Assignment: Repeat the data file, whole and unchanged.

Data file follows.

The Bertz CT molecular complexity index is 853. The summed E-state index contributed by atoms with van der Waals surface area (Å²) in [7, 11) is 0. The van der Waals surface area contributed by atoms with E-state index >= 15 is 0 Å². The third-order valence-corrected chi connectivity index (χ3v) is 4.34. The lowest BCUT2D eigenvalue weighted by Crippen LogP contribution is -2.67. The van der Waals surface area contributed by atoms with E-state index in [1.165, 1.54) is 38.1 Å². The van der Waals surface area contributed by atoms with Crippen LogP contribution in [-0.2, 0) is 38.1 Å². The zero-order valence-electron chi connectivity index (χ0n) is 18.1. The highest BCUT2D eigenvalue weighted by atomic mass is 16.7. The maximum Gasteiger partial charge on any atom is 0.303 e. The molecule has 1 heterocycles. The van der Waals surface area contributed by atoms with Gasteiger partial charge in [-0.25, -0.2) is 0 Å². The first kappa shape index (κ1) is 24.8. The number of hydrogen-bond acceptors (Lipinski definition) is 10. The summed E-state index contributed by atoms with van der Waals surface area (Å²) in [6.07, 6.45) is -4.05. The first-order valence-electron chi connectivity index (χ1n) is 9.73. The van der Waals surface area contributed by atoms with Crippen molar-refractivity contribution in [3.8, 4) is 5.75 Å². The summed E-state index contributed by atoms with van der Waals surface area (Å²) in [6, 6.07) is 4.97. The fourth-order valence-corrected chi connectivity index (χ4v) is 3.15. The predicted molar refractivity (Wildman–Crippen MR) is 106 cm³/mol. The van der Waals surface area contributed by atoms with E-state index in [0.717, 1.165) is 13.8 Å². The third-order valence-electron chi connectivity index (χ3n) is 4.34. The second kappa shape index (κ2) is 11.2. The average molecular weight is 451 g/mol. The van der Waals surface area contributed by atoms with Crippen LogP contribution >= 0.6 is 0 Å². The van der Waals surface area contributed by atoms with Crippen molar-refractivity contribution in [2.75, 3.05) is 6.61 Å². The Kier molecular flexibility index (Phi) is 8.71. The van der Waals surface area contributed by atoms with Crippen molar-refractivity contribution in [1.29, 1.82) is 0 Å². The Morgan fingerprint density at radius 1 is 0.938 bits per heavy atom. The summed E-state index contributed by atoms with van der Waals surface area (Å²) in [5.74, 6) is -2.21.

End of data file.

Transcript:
The Bertz CT molecular complexity index is 853. The summed E-state index contributed by atoms with van der Waals surface area (Å²) in [7, 11) is 0. The van der Waals surface area contributed by atoms with E-state index >= 15 is 0 Å². The third-order valence-corrected chi connectivity index (χ3v) is 4.34. The lowest BCUT2D eigenvalue weighted by Crippen LogP contribution is -2.67. The van der Waals surface area contributed by atoms with E-state index in [1.165, 1.54) is 38.1 Å². The van der Waals surface area contributed by atoms with Crippen LogP contribution in [-0.2, 0) is 38.1 Å². The zero-order valence-electron chi connectivity index (χ0n) is 18.1. The highest BCUT2D eigenvalue weighted by atomic mass is 16.7. The maximum Gasteiger partial charge on any atom is 0.303 e. The molecule has 1 heterocycles. The van der Waals surface area contributed by atoms with Gasteiger partial charge in [-0.25, -0.2) is 0 Å². The first kappa shape index (κ1) is 24.8. The number of hydrogen-bond acceptors (Lipinski definition) is 10. The summed E-state index contributed by atoms with van der Waals surface area (Å²) in [6.07, 6.45) is -4.05. The first-order valence-electron chi connectivity index (χ1n) is 9.73. The van der Waals surface area contributed by atoms with Crippen molar-refractivity contribution in [3.8, 4) is 5.75 Å². The summed E-state index contributed by atoms with van der Waals surface area (Å²) in [6, 6.07) is 4.97. The fourth-order valence-corrected chi connectivity index (χ4v) is 3.15. The predicted molar refractivity (Wildman–Crippen MR) is 106 cm³/mol. The van der Waals surface area contributed by atoms with E-state index in [0.717, 1.165) is 13.8 Å². The third-order valence-electron chi connectivity index (χ3n) is 4.34. The second kappa shape index (κ2) is 11.2. The average molecular weight is 451 g/mol. The van der Waals surface area contributed by atoms with Crippen LogP contribution >= 0.6 is 0 Å². The van der Waals surface area contributed by atoms with Crippen molar-refractivity contribution in [2.75, 3.05) is 6.61 Å². The Kier molecular flexibility index (Phi) is 8.71. The van der Waals surface area contributed by atoms with Crippen molar-refractivity contribution in [1.29, 1.82) is 0 Å². The Morgan fingerprint density at radius 1 is 0.938 bits per heavy atom. The summed E-state index contributed by atoms with van der Waals surface area (Å²) in [5.74, 6) is -2.21.